said by mmay149q:

if all of these caps were due to actual network issues, then the conclusion would be to cap at XGB's and then throttle the connection back after the cap is surpassed. By the method of the current which is to pay $10 per 50GB, it's pretty much like saying "well if this person wants to pay us a huge premium, then we don't care if they degrade everyone else's service" this is just completely backwards in moving forward with new advancements.

No, they pay a "huge" premium ($10 is "huge" to you?) because they require a greater infrastructure investment on the part of the ISP. Who should pay for the required infrastructure upgrades to support such users? I used a grand total of 22GB last month, I should have to pay more to help fund network upgrades because of my porn/bittorrent addict neighbor?

mmay149q
Premium
join:2009-03-05
Dallas, TX
kudos:48

Re: Cap limits eh?

said by Crookshanks:

said by mmay149q:

Can you provide evidence to show where people using their connection 24/7 degrades network performance for others on the same node when it's properly maintained and not overloaded with too many subscribers? If you can find evidence of this, I bet it's rare, not common that's for sure.

I don't have to provide any such evidence. It's indisputable that someone who uses their connection 24/7 imposes a greater capital cost on an ISP than someone whose usage is closer to the median. You say "properly maintained" but fail to define what that is. Would it require a 1:1 contention ratio in your mind, so that everybody could use their connection at full speed 24/7?

said by mmay149q:

You're right about the clause in the AUP and etc, however those are 2 totally different things, people using 3 - 5 different Netflix accounts in 1 home all at the same time will not be billed $10 per 50GB

This example is silly, few people are going to have 3 to 5 Netflix accounts simultaneously streaming on the same connection. Those that do should probably be paying more than I do anyway, they are imposing a much greater burden on the network than I am. If they can pay for five Netflix accounts they can pay for a higher tier of service from their ISP.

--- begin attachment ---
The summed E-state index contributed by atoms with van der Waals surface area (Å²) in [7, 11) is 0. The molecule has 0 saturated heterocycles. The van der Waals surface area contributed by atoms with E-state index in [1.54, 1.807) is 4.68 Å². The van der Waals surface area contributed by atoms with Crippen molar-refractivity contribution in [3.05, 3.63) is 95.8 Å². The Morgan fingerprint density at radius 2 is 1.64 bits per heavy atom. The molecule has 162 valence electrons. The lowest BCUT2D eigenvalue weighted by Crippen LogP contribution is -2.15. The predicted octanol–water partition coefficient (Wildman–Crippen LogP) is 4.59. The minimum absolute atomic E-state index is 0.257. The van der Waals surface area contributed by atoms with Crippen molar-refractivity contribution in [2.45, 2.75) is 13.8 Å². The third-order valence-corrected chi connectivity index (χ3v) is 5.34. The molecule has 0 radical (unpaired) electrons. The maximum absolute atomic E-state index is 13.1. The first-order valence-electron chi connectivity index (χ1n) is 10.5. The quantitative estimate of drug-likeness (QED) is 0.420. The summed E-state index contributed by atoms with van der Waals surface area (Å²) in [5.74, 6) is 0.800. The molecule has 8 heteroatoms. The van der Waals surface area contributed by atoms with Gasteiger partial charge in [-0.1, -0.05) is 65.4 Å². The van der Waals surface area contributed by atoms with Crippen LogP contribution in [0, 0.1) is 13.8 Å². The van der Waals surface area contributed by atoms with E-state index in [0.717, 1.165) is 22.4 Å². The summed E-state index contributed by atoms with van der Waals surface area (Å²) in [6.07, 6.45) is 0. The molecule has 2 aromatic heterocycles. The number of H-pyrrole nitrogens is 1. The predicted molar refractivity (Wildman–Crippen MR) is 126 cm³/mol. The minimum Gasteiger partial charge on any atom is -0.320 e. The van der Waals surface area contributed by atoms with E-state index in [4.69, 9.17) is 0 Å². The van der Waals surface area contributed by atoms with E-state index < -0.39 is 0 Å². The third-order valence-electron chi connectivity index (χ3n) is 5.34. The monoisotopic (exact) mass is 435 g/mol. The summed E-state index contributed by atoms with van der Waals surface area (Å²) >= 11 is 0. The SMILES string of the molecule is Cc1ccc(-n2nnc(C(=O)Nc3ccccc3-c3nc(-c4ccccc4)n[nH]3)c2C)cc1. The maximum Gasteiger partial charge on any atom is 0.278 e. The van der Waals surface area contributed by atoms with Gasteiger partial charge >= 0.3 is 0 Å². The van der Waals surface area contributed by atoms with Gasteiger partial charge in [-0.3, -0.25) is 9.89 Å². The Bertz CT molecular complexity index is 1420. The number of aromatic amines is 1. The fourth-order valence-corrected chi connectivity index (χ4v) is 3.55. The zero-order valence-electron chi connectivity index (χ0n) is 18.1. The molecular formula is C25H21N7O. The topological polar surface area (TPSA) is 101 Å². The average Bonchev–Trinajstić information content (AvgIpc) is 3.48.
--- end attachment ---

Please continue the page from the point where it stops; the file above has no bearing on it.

said by mmay149q:

if all of these caps were due to actual network issues, then the conclusion would be to cap at XGB's and then throttle the connection back after the cap is surpassed. By the method of the current which is to pay $10 per 50GB, it's pretty much like saying "well if this person wants to pay us a huge premium, then we don't care if they degrade everyone else's service" this is just completely backwards in moving forward with new advancements.

No, they pay a "huge" premium ($10 is "huge" to you?) because they require a greater infrastructure investment on the part of the ISP. Who should pay for the required infrastructure upgrades to support such users? I used a grand total of 22GB last month, I should have to pay more to help fund network upgrades because of my porn/bittorrent addict neighbor?

/sigh

So paying for internet with caps regardless of your speed is paying for an allotment of data (otherwise if you can provide proof of a billing statement showing you've saved money since the implementation of caps I'd be happy to see it, or anyone has saved money or has a lower bill)

Example:
Customer A buys 20Mbps internet service at $30 a month with 300GB cap

Customer B buy's 50Mbps internet service at $50 a month with 300GB cap

Customer A pays 10 cents per GB up to 300GB's and then $10 per ever 50GB after (or 20 cents per GB)

Customer B pays 16 cents per GB, and then $10 per additional 50GB after the cap (or 20 cents per GB)

So what you're saying is that it's ok for people who already pay more for internet than the norm, and use the internet more than the norm, pay more for the same amount of GB's even though they already pay more than the norm, as well as give the lower tiers a cap they may never hit, and in addition offer no subsidies or lower cost even though it's already evident due to math that there's no reason for them to have a higher bill anyway... This makes no sense, at all, not to mention, I've never seen it be good business sense to offer customers that "buy in bulk" or "get bulk" to not get discounts or etc, unless you count the 4 cents per GB instead of 10 cents per GB for overages, but even then there's still 6 cents difference being taken from those on lower tiers.

In fact, this is exactly why this whole plan is screwed up, if you really look at it, people on lower speed tiers are being completely screwed because they are paying high up front premiums, can maybe only use 1 - 3 devices at a time (which may not include streaming on 3 devices depending on the speed tier) and are forced to watch consumption like a hawk when the family is in town. In addition the people on higher speed tiers are also being screwed because now they could be paying $100 a month to get a 100Mbps connection, could be a family of 5, (husband, wife, and 3 kids, which isn't uncommon now a days) but can't even let everyone use the internet to watch videos at once, even though the connection should be able to support it.

Would it require a 1:1 contention ratio in your mind, so that everybody could use their connection at full speed 24/7? I think you meant to type "Connection ratio" there, but I'll still answer the question anyway.